In Manama, 5G and edge: unlocking new possibilities could have been perceived by all elites of the Gulf media as a reassuring means to help reach landscapes of a better future.
With 5G we’ll see an entirely new range of applications enabled by low latency of 5G and the proliferation of edge computing – transforming the art of the possible, said professional services firm Accenture in a new report.
“5G standards have been finalized late last year. We’ll soon start to see a growing number of devices rolling out across the regions. By 2025, it’s estimated that there will be 1.2 billion 5G connections covering 34% of the global population,” said Tejas Rao, Managing Director – Technology Strategy & Advisory, Growth Markets at Accenture in the company’s Business Functions Blog.
From digital to augmented consumer
The evolution of the consumer is one major leap forward. 3G and 4G helped to create the digital consumer, always connected to the internet through their mobile devices. But with 5G we’ll see an entirely new range of applications enabled by the low latency of 5G and the proliferation of edge computing – transforming the art of the possible.
Rather than simply experiencing digital through their devices, consumers will have their experience of the world around them enhanced and augmented through real time data and the technologies such as augmented reality/virtual reality (AR/VR) that it enables through edge computing.
The edge cloud forms
The evolution of the network in this context is synonymous with the evolution of the cloud. So rather than what we typically see today in the public cloud, which is services residing in centralized data centers, those cloud services will move to the edge of a mobile network – the ’edge cloud’ – to drive real time cloud computing capabilities. And that development will support a wide range of new use cases across every industry, with network connectivity itself becoming the platform on which others can build new services and solutions.
From capacity and coverage to network as a platform
Accordingly, we are starting to see the strategic intent of maximizing capacity and coverage that informed network build in the 3G/4G world shift. Instead the focus is now on how to unlock 5G to deliver innovative solutions and services.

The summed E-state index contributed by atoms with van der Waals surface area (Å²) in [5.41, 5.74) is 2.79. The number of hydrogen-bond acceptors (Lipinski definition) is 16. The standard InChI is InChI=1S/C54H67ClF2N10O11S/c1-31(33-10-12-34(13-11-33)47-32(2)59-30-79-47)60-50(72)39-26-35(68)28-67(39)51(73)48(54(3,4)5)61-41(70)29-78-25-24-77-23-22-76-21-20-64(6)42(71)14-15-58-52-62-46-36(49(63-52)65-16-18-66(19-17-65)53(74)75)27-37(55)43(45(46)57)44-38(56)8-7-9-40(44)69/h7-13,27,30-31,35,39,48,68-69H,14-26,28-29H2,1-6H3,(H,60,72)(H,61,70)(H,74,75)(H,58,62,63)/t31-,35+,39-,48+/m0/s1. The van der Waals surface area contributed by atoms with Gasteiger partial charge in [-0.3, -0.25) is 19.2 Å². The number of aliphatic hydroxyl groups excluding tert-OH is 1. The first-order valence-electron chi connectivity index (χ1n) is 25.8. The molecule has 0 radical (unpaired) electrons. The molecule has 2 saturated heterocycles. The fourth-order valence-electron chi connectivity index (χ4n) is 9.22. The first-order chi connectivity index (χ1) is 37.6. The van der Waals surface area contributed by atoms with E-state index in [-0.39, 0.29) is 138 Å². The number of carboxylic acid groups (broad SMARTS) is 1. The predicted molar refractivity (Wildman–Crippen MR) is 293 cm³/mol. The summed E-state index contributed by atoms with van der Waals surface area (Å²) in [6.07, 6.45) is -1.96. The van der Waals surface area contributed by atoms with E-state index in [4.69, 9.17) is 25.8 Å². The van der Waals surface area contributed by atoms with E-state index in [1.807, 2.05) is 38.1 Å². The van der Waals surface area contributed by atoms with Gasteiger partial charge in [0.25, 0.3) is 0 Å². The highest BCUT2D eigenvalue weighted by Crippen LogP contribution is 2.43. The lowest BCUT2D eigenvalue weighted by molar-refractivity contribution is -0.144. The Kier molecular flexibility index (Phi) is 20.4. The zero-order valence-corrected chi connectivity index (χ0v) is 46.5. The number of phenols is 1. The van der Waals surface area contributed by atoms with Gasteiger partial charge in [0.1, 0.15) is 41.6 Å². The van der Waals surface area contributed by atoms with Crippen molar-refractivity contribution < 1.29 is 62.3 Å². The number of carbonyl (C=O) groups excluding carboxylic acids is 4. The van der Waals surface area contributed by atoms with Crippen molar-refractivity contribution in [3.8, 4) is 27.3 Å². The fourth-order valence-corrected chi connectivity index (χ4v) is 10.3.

With networks no longer having to be the same everywhere, they can be built or sliced to support new use cases and opportunities for specific industries. Today’s web platform companies are already exploring this and making investments in order to capitalize on the transformational changes that 5G’s low latency can offer.
Low latency–currency for the 5G world
Ultra-reliable low latency is the new currency of the network world, underpinning new capabilities in many industries that were previously impossible. And these are not in the realm of science fiction. They are becoming possible today, ranging from real-time language translation to remote robotics and from autonomous logistics to AR-enabled industrial maintenance.
As they plan their future networks, operators need to understand how to intelligently direct 5G network investments from just pure coverage and capacity, and towards unlocking new revenue streams and business value. This is a significant departure from previous generations of network deployment. The network has moved from being a pipeline to instead becoming a platform and gateway for solution innovation and real-time connectivity services.
Partnering and collaboration will become more important than ever as operators sit at the center of new ecosystems developed around the ultra-reliable low latency, real time data at scale and responsiveness that the ‘edge cloud’ delivers.
New landscape of opportunity–and challenge
This emerging landscape of mobile edge networks can unlock many new opportunities to create value. These consist of new services to drive revenue and new possibilities for managing network costs. But the new networks also pose some novel challenges to preserving margins.
Today’s cloud world is characterized by the presence of a limited number of mega data centers in remote locations with data travelling from device to cloud and back again in order to execute a computational process or data analysis. Data typically makes the round trip travelling at 50 to 100 milliseconds over today’s 4G mobile networks.
Data travelling over 5G at less than five milliseconds facilitates the edge cloud and the ability to create new services that it empowers. But achieving that requires a proliferation of micro data centers numbering in the tens of thousands. To support edge capabilities, these will need to be deployed closer to the consumers and enterprises that use them and densely installed in urban settings.
They will need to handle the progression from millions to billions of connected devices. And move from remote connectivity to providing ultra-reliable, low-latency capabilities at the edge as data flows accelerate to real-time in order to execute time-sensitive services, from autonomous vehicles to real-time visual analytics.
Deciding where and how to play
As they create these capabilities, operators need to understand where they want to locate the edge and what the operational implications of their choice will be. That means understanding the likely demands of the territories they cover and the use cases for specific industries that are likely to be most relevant.
The one-size-fits-all approach of the 3G/4G world is no longer useful. Instead, operators need to take a more targeted view of where they want to play and the likely returns they can generate from placing much more specific bets than in the past.